How his childhood inspired this Western Cape man to start a tourism company

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Khotso Micha runs one of the few young, black-owned tourism companies in the Western Cape.
Khotso Micha runs one of the few young, black-owned tourism companies in the Western Cape.

It's almost time for the festive season and with Covid-19 restrictions all the way out, South Africans are ready to travel.

And Khotso Micha (35) is ready to cash in on it. He runs one of the few young, black-owned tourism companies in the Western Cape.

He is passionate about traveling and thrives on sharing authentic African stories about each place he visits.

“We have the most beautiful country in the world. Just the Graden route alone, you can experience the Cango Caves, the beaches, and taste the different food and learn so much about the layered history of our country,” he tells Drum.

“Being able to share South African history is fulfilling. There is always something new to learn with every trip.” Khotso says the biggest misconception about travelling is that it is expensive.

“Traveling is not expensive at all. People think that you need to spend thousands of rands to be able to travel, whereas a good trip can cost as little as R2000, depending on good deals and the season,” he adds.

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Born and raised in Cape Town and Grahamstown, Khotso was fortunate to have quite a diverse upbringing.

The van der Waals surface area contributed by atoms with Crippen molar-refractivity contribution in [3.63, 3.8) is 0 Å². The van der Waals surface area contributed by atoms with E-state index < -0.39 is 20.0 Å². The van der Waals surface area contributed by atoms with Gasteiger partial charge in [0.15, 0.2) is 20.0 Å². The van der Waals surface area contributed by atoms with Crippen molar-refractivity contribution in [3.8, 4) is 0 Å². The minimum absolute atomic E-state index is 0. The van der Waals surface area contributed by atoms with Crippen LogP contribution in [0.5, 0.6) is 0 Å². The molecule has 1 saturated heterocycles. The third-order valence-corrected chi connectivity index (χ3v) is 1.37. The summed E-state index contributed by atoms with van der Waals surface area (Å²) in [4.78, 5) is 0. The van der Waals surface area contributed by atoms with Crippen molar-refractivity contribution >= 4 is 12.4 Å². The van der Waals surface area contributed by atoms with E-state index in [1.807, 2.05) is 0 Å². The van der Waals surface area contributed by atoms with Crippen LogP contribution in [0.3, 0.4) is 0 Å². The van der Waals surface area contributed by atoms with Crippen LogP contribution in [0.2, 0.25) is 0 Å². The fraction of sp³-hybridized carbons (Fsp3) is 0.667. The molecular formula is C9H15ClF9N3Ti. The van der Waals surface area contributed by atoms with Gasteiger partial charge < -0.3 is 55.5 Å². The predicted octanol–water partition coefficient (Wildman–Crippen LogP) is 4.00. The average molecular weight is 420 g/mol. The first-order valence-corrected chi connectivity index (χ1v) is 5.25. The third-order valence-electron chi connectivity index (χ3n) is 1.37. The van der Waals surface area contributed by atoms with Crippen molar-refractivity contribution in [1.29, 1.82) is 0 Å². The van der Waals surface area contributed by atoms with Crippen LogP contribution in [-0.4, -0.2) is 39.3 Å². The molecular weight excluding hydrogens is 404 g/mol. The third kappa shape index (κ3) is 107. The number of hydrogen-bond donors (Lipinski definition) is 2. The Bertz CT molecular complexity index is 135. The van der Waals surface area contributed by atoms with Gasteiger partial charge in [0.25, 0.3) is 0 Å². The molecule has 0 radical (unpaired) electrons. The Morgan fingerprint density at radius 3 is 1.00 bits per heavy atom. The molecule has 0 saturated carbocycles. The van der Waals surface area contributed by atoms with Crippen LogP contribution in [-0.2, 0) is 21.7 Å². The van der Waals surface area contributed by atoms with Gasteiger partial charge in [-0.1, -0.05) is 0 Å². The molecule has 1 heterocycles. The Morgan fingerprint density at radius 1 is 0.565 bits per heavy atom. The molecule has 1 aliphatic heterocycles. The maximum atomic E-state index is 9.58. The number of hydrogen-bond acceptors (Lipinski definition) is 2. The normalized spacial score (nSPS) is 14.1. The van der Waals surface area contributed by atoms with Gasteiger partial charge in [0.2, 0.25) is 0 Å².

“I was raised by my grandmother, who was a live-in domestic worker in Grahamstown, until I moved to Cape Town and living in Manenberg and Nyanga East.”

Khotso became quite independent from an early age.

“I was fortunate enough to get a scholarship to South Africa College High School (SACS) and stayed at boarding school. This definitely helped keep me out of trouble. I started playing rugby and managed to get a bursary to UCT as well. I had the opportunity to travel to the US and to work at the Ritz Carlton in Florida. That was the real start of my love for hospitality and tourism.”

When he returned to the Western Cape, Khotso took a few trips to the Wild Coast. “I then decided to relocate and work at a backpacker and where I managed a hotel. I was there for three years. That's where my guiding began as well. Whilst driving guests on 4x4 tours through the beautiful rolling hills of the old Transkei, I was convinced that my only return to the Cape would be marked by opening my own tour company,” he says.

This is where he also met his wife. “She actually convinced me to quit my job and move back to the Cape.”

He now owns a successful travel and tourism company, Southern Xplorer which he opened in 2018. Before starting his own business, he studied Tourism (National Culture Guiding) and Business Management.

When he started out, he was running a one-man show. “Now, I have two full-time staff members and five regular freelance tour guides. When I started, I did everything alone from, bookings, quotes, and guides,“ he says.